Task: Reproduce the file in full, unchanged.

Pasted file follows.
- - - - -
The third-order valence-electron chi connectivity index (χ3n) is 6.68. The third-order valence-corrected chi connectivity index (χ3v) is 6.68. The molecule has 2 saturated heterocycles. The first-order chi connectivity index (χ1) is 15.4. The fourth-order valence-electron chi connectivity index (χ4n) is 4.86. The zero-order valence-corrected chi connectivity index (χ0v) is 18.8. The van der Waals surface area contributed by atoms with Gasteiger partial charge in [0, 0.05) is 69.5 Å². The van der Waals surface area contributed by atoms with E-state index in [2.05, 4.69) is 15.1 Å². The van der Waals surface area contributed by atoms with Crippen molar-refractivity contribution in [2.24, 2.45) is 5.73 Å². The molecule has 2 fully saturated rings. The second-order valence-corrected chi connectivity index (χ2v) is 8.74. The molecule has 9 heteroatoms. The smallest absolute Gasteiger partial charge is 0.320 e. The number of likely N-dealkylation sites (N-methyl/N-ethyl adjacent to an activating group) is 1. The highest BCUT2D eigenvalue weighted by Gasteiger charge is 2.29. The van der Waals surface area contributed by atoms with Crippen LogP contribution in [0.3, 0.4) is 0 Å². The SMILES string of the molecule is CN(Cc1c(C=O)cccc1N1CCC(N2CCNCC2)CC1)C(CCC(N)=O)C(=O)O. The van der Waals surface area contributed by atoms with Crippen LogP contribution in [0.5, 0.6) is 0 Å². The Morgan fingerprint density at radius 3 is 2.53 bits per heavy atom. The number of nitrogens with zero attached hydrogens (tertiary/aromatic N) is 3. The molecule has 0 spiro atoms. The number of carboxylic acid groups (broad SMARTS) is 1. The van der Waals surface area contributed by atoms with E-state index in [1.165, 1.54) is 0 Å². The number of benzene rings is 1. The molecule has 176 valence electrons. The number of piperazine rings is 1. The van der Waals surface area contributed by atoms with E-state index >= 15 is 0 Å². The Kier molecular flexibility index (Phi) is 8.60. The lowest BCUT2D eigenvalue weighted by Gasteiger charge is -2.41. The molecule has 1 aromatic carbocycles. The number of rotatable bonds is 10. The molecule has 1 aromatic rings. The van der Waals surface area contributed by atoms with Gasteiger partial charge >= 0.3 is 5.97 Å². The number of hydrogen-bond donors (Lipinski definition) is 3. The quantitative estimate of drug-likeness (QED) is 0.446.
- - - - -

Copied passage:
The third-order valence-electron chi connectivity index (χ3n) is 6.68. The third-order valence-corrected chi connectivity index (χ3v) is 6.68. The molecule has 2 saturated heterocycles. The first-order chi connectivity index (χ1) is 15.4. The fourth-order valence-electron chi connectivity index (χ4n) is 4.86. The zero-order valence-corrected chi connectivity index (χ0v) is 18.8. The van der Waals surface area contributed by atoms with Gasteiger partial charge in [0, 0.05) is 69.5 Å². The van der Waals surface area contributed by atoms with E-state index in [2.05, 4.69) is 15.1 Å². The van der Waals surface area contributed by atoms with Crippen molar-refractivity contribution in [2.24, 2.45) is 5.73 Å². The molecule has 2 fully saturated rings. The second-order valence-corrected chi connectivity index (χ2v) is 8.74. The molecule has 9 heteroatoms. The smallest absolute Gasteiger partial charge is 0.320 e. The number of likely N-dealkylation sites (N-methyl/N-ethyl adjacent to an activating group) is 1. The highest BCUT2D eigenvalue weighted by Gasteiger charge is 2.29. The van der Waals surface area contributed by atoms with Crippen LogP contribution in [0.3, 0.4) is 0 Å². The SMILES string of the molecule is CN(Cc1c(C=O)cccc1N1CCC(N2CCNCC2)CC1)C(CCC(N)=O)C(=O)O. The van der Waals surface area contributed by atoms with Crippen LogP contribution in [0.5, 0.6) is 0 Å². The Morgan fingerprint density at radius 3 is 2.53 bits per heavy atom. The number of nitrogens with zero attached hydrogens (tertiary/aromatic N) is 3. The molecule has 0 spiro atoms. The number of carboxylic acid groups (broad SMARTS) is 1. The van der Waals surface area contributed by atoms with E-state index in [1.165, 1.54) is 0 Å². The number of benzene rings is 1. The molecule has 176 valence electrons. The number of piperazine rings is 1. The van der Waals surface area contributed by atoms with E-state index >= 15 is 0 Å². The Kier molecular flexibility index (Phi) is 8.60. The lowest BCUT2D eigenvalue weighted by Gasteiger charge is -2.41. The molecule has 1 aromatic carbocycles. The number of rotatable bonds is 10. The molecule has 1 aromatic rings. The van der Waals surface area contributed by atoms with Gasteiger partial charge >= 0.3 is 5.97 Å². The number of hydrogen-bond donors (Lipinski definition) is 3. The quantitative estimate of drug-likeness (QED) is 0.446.